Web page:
Apparently a "crepant" resolution is one that induces an isomorphism of canonical bundles; when this fails to happen folks say there's a discrepancy, so a crepant resolution is one with no dis-crepancy. Get it? Since a Calabi-Yau manifold is one whose canonical bundle is trivial, it shouldn't be completely shocking that crepant resolutions yield Calabi-Yaus. This all works in the original 2d McKay correspondence, too - the minimal resolutions we saw there are also crepant.

In fact, string theory also sheds light on the original McKay correspondence. The reason is that the minimal resolution of C2/G is a very nice Riemannian 4-manifold (when viewed as a real manifold). It's an "asymptotically locally Euclidean" manifold, or ALE manifold for short. Doing string theory on this gives a way of seeing how the extended Dynkin diagrams sneak into the McKay correspondence: they're the Dynkin diagrams for central extensions of loop groups, which show up as gauge groups in string theory! I don't really understand this, but it makes a kind of sense.

I guess this is a famous paper about this stuff:

16) Michael R. Douglas and Gregory Moore, D-branes, quivers and ALE instantons, available as hep-th/9603167.

Addenda: Thanks go to Jeff Barnes for showing how to get ahold of Hazewinkel et al's paper online. I got some nice feedback from Graham Leuschke, David Rusin, and Leslie Coghlan, and I used Leuschke's to fix a mistake.

Graham Leuschke wrote:

Hi -

A quick correction to your TWF this week. The ADE diagrams are actually the underlying graphs of quivers of finite representation type, not tame. You gave the right definition, but the wrong name for it. Tame representation type usually means that there are infinitely many indecomposable representations, but they come in nice one-dimensional families. (The third option is wild representation type, which usually means that classifying the representations would be at least as hard as classifying all modules over the non-commutative polynomial ring k. It's a theorem of Drozd that one of these must hold.)

This actually points toward more black magic: the quivers of finite type have ADE diagrams for underlying graphs, while the quivers of tame type have "extended ADE" diagrams underneath them. These extended graphs are the result of adding one (particular) vertex to each of the ADE graphs, and they often arise as the answer to questions that are just slightly weaker than the questions answered by the ADE graphs. For example, the ADE graphs are those for which the Tits form is positive definite, while the extended ADEs are those for which it's positive semi-definite. They correspond to Kac-Moody affine Lie algebras rather than simple Lie algebras, and so on and so on.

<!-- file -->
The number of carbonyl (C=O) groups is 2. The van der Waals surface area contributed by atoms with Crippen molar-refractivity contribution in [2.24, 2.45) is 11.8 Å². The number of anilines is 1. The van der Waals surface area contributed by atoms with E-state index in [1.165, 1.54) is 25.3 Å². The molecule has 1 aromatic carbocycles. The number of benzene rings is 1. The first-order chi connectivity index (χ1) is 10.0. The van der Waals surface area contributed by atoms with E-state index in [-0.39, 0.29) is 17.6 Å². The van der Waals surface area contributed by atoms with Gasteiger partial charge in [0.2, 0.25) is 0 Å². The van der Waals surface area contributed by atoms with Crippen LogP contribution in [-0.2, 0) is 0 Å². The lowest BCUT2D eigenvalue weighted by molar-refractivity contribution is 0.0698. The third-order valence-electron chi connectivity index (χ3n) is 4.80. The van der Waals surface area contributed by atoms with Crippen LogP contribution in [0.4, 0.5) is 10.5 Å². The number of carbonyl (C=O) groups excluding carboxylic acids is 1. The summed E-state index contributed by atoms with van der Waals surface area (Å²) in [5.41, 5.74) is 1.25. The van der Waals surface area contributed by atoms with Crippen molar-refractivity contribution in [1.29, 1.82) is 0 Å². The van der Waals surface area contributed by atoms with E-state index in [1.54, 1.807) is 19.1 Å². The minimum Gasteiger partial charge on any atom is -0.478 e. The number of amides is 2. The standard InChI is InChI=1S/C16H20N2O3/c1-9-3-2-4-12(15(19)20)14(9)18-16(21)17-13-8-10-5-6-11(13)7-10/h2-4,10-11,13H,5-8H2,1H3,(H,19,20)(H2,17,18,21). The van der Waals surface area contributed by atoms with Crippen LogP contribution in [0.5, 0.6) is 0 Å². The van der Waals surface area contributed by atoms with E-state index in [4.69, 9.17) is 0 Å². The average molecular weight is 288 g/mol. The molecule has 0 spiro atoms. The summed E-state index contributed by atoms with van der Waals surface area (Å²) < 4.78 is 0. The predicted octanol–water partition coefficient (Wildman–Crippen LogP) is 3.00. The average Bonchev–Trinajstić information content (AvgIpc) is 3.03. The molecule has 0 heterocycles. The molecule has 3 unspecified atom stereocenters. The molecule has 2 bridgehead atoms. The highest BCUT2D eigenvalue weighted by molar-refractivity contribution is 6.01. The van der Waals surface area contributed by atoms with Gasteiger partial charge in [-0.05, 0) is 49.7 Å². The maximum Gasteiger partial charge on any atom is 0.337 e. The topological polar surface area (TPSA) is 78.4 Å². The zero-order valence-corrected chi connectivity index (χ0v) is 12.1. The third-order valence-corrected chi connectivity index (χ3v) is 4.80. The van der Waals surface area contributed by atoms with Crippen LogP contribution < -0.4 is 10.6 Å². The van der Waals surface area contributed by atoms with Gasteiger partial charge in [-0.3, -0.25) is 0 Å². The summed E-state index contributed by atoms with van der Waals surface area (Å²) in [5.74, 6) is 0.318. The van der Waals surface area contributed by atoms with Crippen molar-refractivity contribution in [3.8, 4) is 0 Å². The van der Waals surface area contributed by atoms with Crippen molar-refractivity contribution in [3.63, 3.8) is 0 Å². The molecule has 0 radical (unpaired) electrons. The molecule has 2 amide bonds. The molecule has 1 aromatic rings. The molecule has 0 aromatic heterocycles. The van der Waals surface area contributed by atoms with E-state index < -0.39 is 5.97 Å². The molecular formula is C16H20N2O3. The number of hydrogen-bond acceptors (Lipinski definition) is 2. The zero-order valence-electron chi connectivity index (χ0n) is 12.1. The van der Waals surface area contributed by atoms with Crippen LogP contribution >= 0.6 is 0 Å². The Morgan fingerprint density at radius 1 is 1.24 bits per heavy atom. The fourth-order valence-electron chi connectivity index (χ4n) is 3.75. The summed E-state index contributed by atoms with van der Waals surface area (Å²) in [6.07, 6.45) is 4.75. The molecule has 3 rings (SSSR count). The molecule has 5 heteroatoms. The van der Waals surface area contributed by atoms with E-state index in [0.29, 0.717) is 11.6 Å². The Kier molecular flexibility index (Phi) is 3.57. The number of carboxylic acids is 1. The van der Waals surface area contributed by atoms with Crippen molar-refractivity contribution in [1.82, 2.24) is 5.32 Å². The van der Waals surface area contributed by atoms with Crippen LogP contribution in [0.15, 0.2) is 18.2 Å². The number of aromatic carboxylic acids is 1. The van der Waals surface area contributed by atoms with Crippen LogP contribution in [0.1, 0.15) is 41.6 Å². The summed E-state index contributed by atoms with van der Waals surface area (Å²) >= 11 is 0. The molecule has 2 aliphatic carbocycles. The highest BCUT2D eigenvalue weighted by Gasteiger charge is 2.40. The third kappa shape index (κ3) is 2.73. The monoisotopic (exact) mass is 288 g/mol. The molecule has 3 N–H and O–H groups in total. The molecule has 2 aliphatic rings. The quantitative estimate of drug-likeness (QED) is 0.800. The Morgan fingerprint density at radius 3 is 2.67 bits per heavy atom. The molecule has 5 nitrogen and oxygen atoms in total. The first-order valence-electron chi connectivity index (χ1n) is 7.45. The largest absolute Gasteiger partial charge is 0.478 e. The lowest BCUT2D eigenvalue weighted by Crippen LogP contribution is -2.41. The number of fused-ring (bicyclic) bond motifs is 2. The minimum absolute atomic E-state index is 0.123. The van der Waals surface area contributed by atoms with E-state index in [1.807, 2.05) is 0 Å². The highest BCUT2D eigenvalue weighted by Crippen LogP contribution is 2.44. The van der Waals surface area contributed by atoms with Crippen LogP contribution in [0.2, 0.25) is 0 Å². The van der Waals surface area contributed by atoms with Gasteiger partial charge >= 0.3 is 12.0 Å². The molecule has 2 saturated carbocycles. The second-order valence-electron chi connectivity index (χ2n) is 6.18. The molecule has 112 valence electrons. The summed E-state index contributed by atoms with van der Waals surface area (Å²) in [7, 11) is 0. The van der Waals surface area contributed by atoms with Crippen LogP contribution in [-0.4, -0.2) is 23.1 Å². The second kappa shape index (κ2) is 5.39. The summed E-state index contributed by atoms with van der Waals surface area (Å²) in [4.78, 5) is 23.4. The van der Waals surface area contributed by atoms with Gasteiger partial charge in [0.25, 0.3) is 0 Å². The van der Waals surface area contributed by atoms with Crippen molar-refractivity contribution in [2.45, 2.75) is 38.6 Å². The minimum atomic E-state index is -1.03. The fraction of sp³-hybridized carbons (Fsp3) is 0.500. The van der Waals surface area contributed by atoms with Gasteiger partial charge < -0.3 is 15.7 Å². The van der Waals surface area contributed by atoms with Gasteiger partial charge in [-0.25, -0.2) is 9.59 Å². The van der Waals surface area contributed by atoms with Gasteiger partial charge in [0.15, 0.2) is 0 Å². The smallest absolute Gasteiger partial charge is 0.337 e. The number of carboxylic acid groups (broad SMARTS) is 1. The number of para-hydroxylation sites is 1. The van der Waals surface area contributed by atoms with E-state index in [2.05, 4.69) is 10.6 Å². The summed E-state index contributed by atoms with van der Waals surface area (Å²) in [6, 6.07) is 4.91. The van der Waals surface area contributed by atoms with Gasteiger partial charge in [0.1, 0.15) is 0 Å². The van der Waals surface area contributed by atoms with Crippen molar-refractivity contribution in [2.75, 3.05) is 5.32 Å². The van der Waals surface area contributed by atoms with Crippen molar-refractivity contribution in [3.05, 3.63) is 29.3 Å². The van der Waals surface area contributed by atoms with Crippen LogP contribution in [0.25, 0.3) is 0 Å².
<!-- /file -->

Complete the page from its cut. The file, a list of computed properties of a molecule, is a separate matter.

Harm Derksen and Jerzy Weyman had a nice overview of quiver representations and the theorem of Gabriel in the Notices last year:

17) Harm Derksen and Jerzy Weyman, Quiver representations, AMS Notices 52 (2005), 200-206. Also available as

Idun Reiten had a similar one in the Notices back in 1997, but I can't find it online anywhere:

18) Idun Reiten, Dynkin diagrams and the representation theory of algebras, AMS Notices 44 (1997), 546-556.

She did a really nice job of explaining the connections with quadratic forms and (sub)additive functions.


David Rusin wrote:
John Baez wrote:
  The diagram E8 corresponds to the critical point of x5 + y3 + z2.
Milnor has a lovely little book:

19) John Milnor, Singular points of complex hypersurfaces, Ann. Math. Studies 61, Princeton U. Press, Princeton, 1968.

which takes the point of view that the RIGHT thing to do at an isolated critical point of a complex-analytic projective variety is to intersect the variety with a small sphere centered at the critical point.

Brieskorn did this with the varieties

x4k+1 + y3 + z2 + w2 + u2 = 0

which are 4-dimensional complex varieties with isolated critical points at the origin. So apart from the origin the equation describes an 8-dimensional manifold and the intersection with the sphere in C5 = R10 is a 7-dimensional manifold. Brieskorn showed:

  1. For every k, these manifolds Mk are homeomorphic to the sphere

  2. For every k, Mk is a smooth manifold.

  3. 3. Mj and Mk are diffeomorphic iff j = k mod 28.
Thus in particular, the whole group of diffeomorphism classes of manifolds which are homeomorphic to the sphere has order 28. Milnor had earlier proved that there are 28 diffeomorphism classes of 7-spheres. But here they are very explicit!


Leslie Coghlan wrote:
Please add to Week 230 links to copies of these two papers:

20) H. S. M. Coxeter: The evolution of Coxeter-Dynkin diagrams, in: Polytopes: Abstract, Convex and Computational, eds. T. Bisztriczky, P. McMullen, R. Schneider and A. Ivic Weiss, NATO ASI Series C, Vol. 440, Kluwer, Dordrecht, 1994, pp. 21-42.

21) E. Witt, Spiegelungsgruppen und Aufzahlung halbeinfacher Liescher Ringe, Abhandl. Math. Sem. Univ. Hamburg. 14 (1941), 289-337.


Leslie Coghlan

Here are a couple more online introductions:

22) William Crawley-Boevey, Notes on quiver representations, available at

23) Alistair Savage, Finite-dimensional algebras and quivers, available as arXiv:math/0505082.

This thesis is an attempt to show an astonishing relation between basic objects from different fields in mathematics. Most peculiarly it turns out that their classification is "the same": the ADE classification. Altogether these objects and the connections between them form a coherent web.

The connections are accomplished by direct constructions leading to bijections between these classes of objects. These constructions however do not always explain or give satisfactory intuition why these classifications [exist], or to say it better, why they should be related in this way. Therefore the deeper reason remains mysterious and when discovered will have to be of great depth. This gives a high motivation to look for new concepts and it shows that simple and since long understood mathematics can still raise very interesting questions, show paths for new research and give a glance at the mystery of mathematics. In my opinion to be aware of a certain truth without having its reason is fundamental to the practise of mathematics. - Joris van Hoboken

© 2006 John Baez